# Java NullPointerException in class using HashMap

• Comp Sci
1.Homework Statement +

## Homework Equations

Hello,
I really need your help, because I'm a Java newbie and I've got stuck in this Java homework.
I should implement class ObjectCounter, which has to include two methods:

Code:
// increase the counter for given object
// returns the current number of objects, i.e. current value of counter
public int getCount(Object o)
Implemented class ObjectCounter has to use the HashMap and all of it has to be called this way:

Code:
ObjectCounter objectCounter = new ObjectCounter();
// has to print 1
System.out.println(objectCounter.getCount("hi"));
// has to print 0
System.out.println(objectCounter.getCount("hello"));
// has to print 2
System.out.println(objectCounter.getCount("hi"));
// has to print 1
System.out.println(objectCounter.getCount("hello"));

## The Attempt at a Solution

Code:
public class ObjectCounter {

private HashMap<Integer, Integer> map = new HashMap();

int counter = getCount(o);
if (counter == 0) {
map.put(o.hashCode(), 1);
} else {
map.remove(o.hashCode());
map.put(o.hashCode(), counter++);
}
}

public int getCount(Object o) {
System.out.println(map.get(o.hashCode()));
return map.get(o.hashCode());
}
}
But it always ends with java.lang.NullPointerException, but I don't know how to repair it.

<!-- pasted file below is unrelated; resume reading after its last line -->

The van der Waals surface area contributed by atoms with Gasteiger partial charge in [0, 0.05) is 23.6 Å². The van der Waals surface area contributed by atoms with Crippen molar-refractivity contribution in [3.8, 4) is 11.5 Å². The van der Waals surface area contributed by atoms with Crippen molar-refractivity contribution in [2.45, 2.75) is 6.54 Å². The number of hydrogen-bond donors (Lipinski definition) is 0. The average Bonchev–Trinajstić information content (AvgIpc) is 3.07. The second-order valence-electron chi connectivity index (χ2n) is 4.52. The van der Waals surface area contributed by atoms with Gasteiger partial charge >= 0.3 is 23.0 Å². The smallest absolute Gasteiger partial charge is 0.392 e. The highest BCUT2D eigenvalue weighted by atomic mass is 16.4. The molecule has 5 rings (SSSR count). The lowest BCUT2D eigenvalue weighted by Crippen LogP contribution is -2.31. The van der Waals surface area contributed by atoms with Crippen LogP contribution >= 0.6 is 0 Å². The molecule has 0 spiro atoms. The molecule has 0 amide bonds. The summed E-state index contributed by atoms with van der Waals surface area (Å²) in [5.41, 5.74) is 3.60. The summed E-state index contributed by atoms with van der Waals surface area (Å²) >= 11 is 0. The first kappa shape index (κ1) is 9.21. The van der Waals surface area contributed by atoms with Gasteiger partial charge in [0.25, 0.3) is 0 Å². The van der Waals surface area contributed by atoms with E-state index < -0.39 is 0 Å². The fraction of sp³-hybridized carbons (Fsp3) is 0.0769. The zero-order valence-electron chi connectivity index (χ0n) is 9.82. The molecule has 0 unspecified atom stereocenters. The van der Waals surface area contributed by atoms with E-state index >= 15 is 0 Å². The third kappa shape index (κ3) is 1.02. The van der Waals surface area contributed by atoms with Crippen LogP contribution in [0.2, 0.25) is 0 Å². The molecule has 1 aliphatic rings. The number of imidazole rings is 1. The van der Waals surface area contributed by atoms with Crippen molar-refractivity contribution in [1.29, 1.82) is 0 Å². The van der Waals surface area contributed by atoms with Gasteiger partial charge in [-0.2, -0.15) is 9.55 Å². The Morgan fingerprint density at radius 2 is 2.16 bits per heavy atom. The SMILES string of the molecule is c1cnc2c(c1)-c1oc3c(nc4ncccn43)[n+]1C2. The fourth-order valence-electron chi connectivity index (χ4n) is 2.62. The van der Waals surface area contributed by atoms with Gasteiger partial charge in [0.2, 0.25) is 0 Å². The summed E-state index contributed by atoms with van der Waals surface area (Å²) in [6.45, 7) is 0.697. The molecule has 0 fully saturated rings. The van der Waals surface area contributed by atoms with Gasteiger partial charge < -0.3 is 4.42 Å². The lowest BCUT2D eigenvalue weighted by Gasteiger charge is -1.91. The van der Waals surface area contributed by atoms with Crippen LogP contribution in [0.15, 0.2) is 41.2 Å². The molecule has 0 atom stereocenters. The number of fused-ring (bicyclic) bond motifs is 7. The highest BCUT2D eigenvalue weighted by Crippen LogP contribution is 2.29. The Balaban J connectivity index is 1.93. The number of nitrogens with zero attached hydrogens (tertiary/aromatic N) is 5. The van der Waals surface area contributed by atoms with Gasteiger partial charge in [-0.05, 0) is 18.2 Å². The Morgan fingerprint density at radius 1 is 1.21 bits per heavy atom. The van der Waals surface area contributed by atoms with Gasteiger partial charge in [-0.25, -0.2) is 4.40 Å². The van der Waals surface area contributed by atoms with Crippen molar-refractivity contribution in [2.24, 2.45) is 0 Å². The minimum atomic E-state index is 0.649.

Thank you very much!

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Filip Larsen
Gold Member
The NullPointerException (NPE) comes from the automatic unboxing your getCount method performes. Since this method has been declared to return an int (a value object) any Integer you get from your map will (automatically by the compiler) be converted to an integer. However, when the Integer is null (like when the key is not found in the map) this conversion will throw NPE. You can fix this by adding a test in your getCount method so that when the key is not found in the map you return zero.

Let me also make the following comments:

You should most likely not use the hash code of objects as key, since that means two unrelated objects which by coincidence have the same hash code would be counted as the same object. Use the objects themselves as keys instead (you then also need to change the Map generic parameter for the key from Integer to Object). Also your HashMap instantiation should include templates, and it is considered good style to use the interface of a collection class instead of the implementation class. In total you then get the declaration "private Map<Object,Integer> map = new HashMap<Object,Integer>();"

You do not have to remove a key from your map before you update its value. You can just put the new key and value, and the old value will be removed automatically (in fact, put returns the old value if you need it).

When you have fixed your getCount method to properly return zero for objects not in the map, you do not have to test for zero in the add method. The body of the add method can be implemented in a single line, if you want to.

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